For those who mourn Mickey Mantle today, old teammate Bill Skowron has a message.
"What people should remember are the good things he did, even at the end of his life," said Skowron. "What he did for organ donation was tremendous."Mantle died of cancer early Sunday, two months after receiving a new liver and urging people to sign up as organ donors.
Skowron visited Mantle on Thursday along with two other old Yankees, Hank Bauer and Johnny Blanchard. "I'm glad I went to see him," he said. "He was in good spirits. He was battling."
But Skowron said his old teammate was in some pain. "He was aching. His back, his tailbone. I'd rather he go than suffer. He suffered enough in his career."
Mantle was remembered throughout the baseball world for his raw talent and country-boy charm.
Acting commissioner Bud Selig said it was "a great sadness" to all who love baseball.
"He left so many memories of so much greatness," Selig said. "He was a man of enormous talent, a man who really epitomized baseball in the '60s and '50s. It's a very sad day . . . he meant so much to the game.
"I remember watching him play in pain, especially in the early '60s. There is no question Mickey Mantle will always be one of the great American baseball heroes. And very richly deserved."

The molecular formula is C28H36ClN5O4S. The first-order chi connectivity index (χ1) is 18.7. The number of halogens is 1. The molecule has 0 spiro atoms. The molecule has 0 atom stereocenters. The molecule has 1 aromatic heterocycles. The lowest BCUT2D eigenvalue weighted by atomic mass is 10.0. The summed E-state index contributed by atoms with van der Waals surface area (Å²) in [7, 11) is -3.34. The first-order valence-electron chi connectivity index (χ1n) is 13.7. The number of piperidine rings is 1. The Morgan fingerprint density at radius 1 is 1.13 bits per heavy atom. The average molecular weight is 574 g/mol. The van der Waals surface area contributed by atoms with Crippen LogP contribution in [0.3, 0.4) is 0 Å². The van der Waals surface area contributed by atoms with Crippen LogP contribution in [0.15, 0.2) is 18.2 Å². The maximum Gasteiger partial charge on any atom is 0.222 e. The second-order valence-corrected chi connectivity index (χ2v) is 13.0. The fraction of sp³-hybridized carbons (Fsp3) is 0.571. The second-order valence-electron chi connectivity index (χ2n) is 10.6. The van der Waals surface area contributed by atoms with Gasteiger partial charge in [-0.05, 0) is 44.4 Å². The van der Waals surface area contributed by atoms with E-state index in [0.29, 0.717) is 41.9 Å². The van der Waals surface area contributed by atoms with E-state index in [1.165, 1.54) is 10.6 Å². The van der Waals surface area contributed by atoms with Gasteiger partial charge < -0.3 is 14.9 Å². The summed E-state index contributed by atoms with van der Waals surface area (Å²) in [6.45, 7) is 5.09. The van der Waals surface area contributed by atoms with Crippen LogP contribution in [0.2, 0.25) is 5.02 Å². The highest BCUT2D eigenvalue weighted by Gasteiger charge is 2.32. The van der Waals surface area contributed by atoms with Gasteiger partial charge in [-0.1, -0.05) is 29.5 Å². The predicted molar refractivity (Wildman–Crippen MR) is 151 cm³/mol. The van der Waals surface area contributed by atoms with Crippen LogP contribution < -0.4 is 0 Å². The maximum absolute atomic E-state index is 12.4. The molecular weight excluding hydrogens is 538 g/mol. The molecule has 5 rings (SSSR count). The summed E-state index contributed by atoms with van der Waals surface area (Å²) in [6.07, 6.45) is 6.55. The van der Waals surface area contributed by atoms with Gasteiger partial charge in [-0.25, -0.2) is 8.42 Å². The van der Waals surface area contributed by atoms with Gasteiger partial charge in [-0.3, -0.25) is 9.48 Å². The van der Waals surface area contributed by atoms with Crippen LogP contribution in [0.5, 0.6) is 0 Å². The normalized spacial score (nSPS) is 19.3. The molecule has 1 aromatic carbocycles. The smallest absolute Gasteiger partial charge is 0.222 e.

Old teammate Tony Kubek remembered the rare combination of speed and power that Mantle possessed.
"I played with him for nine years and marveled at how hard he hit and how fast he ran," Kubek said. "How can anyone ever forget the catch he made on Gil Hodges' line drive to save Don Larsen's perfect game."
Mantle is rarely remembered for that play, but it preserved the only no-hitter in World Series history.
Yogi Berra was Larsen's catcher that day and a longtime teammate of Mantle's. He was at a golf event in Vail, Colo., when he learned of Mantle's death. "I thought he'd go a little longer," he said. "I planned to visit him after we finished over here."
Berra and Joe DiMaggio both recalled Mantle's first spring training with the Yankees in Arizona in 1951. "You knew he'd be a star right then," Berra said. "He ran as fast as any man I ever saw. He had talent. He could run, throw and hit."
"He had standout written all over him," DiMaggio said. "He needed a little more experience and he was sent down to our minor league club, but when he returned everyone could see he was going to be an exceptionally fine player. We'll miss him."
Perhaps Whitey Ford will miss him most. Ford, Mantle and Billy Martin were inseparable on the field and off. Martin died in an automobile accident in December 1989.
"My family lost a great friend and a truly wonderful person," Ford said. "Now that both Mickey and Billy are gone, I'll never have friends like them again in my life."
The Yankees won American League pennants in 12 of Mantle's first 14 seasons. The two years they missed were 1954, when Cleveland won, and 1959, when Chicago won. Those teams were managed by Hall of Famer Al Lopez, who recalled Mantle as a dilemma for opposing teams because of his combination of speed and power.
"He was a big strong boy . . . and he was as fast as he was strong," Lopez said. "When we played against him, people would ask me how to pitch to Mickey Mantle. I said, `Very carefully.' He was a great player."
Lopez recalled managing Mantle in the 1955 All-Star game at County Stadium in Milwaukee.
"The first time up, he hit one over the right center-field fence," he said. "The next time, he said, `Lopez, you want me to drag one?'
"I said, `No, I want you to hit another one where you did the first time."